Linda Fabiani to stand down as an MSP at Holyrood election
Linda Fabiani has announced that she will not stand for re-election at next year’s Holyrood election.
The SNP MSP for East Kilbride and deputy presiding officer has been an MSP since 1999.
Born in Glasgow, Fabiani joined the SNP in 1990 while living on the Isle of Bute.
She was elected as an MSP in 1999, serving three terms as a regional list MSP for Central Scotland before winning the East Kilbride constituency in 2016.
In the early years of the parliament Fabiani was a member of the cross-party Holyrood Progress Group, which oversaw the construction of the Scottish Parliament building.
After the 2003 election, she became the SNP's deputy spokesperson for communities and chaired the European and External Relations Committee.
From 2007 to 2009 Fabiani served as minister for Europe, external affairs and culture in the first SNP government.
She chaired the Scotland Bill Committee that followed the report of the Calman Commission, which saw more powers transfer to Holyrood through the Scotland Act 2012.
After the 2014 independence referendum she was one of two SNP representatives on the Smith Commission, which brought more powers to Holyrood under the Scotland Act 2016.
Fabiani was elected as a deputy presiding officer of the parliament in 2016.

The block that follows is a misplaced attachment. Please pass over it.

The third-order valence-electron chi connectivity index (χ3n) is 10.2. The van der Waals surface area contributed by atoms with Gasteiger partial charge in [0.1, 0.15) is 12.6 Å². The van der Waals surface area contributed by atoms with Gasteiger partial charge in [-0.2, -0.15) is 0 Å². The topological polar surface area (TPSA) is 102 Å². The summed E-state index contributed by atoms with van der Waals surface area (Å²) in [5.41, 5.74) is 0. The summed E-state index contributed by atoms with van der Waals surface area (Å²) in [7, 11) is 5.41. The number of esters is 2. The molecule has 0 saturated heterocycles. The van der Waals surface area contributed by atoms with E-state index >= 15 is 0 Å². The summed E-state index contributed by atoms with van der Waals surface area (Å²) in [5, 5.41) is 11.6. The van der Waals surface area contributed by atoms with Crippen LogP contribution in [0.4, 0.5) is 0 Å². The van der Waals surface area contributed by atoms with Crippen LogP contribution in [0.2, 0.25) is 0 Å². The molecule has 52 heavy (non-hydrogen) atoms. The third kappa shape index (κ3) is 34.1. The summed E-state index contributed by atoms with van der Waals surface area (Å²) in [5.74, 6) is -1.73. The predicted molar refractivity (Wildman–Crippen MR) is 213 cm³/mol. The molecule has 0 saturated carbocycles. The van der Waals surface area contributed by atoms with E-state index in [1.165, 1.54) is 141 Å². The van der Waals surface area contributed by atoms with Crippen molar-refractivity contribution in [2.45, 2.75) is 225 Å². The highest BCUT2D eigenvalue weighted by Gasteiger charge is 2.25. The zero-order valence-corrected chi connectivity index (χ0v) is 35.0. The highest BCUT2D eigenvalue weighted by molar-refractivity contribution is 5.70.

She also currently convenes the Committee on Scottish Government’s Handling of Harassment Complaints, which is looking into the Scottish Government’s handling of complaints against former first minister Alex Salmond.
From an Italian-Scottish background, in 2007 Fabiani was made a knight of the Order of the Star of Italian Solidarity by Italy in recognition of her work promoting links between Scotland and Italy.
Fabiani said: “I’ve been so privileged to serve in Scotland’s democratically elected parliament since it was reconvened in 1999.
“By the next election I will have served for more than 20 years but I’ll be 65 in 2021 and I feel I cannot make another five-year commitment.
“There are many people in the SNP with great energy and commitment. I am happy to step aside and let others take up the challenge and to deliver independence.”
Fabiani said that her big regret was not achieving independence in the 2014 referendum.
She said: “For decades, even before joining the SNP, I believed Scotland – like other small and successful nations – should make its own decisions.
“As with so many dedicated activists I’ll never stop campaigning for independence.
“Everyone who believes Scotland has the right to determine its own future has a role to play in making that happen.”
Fabiani said she was looking forward to having more time for travel and seeing family and friends overseas as well as at home.
She pledged to keep fighting against injustice some of my international work and campaigning for independence.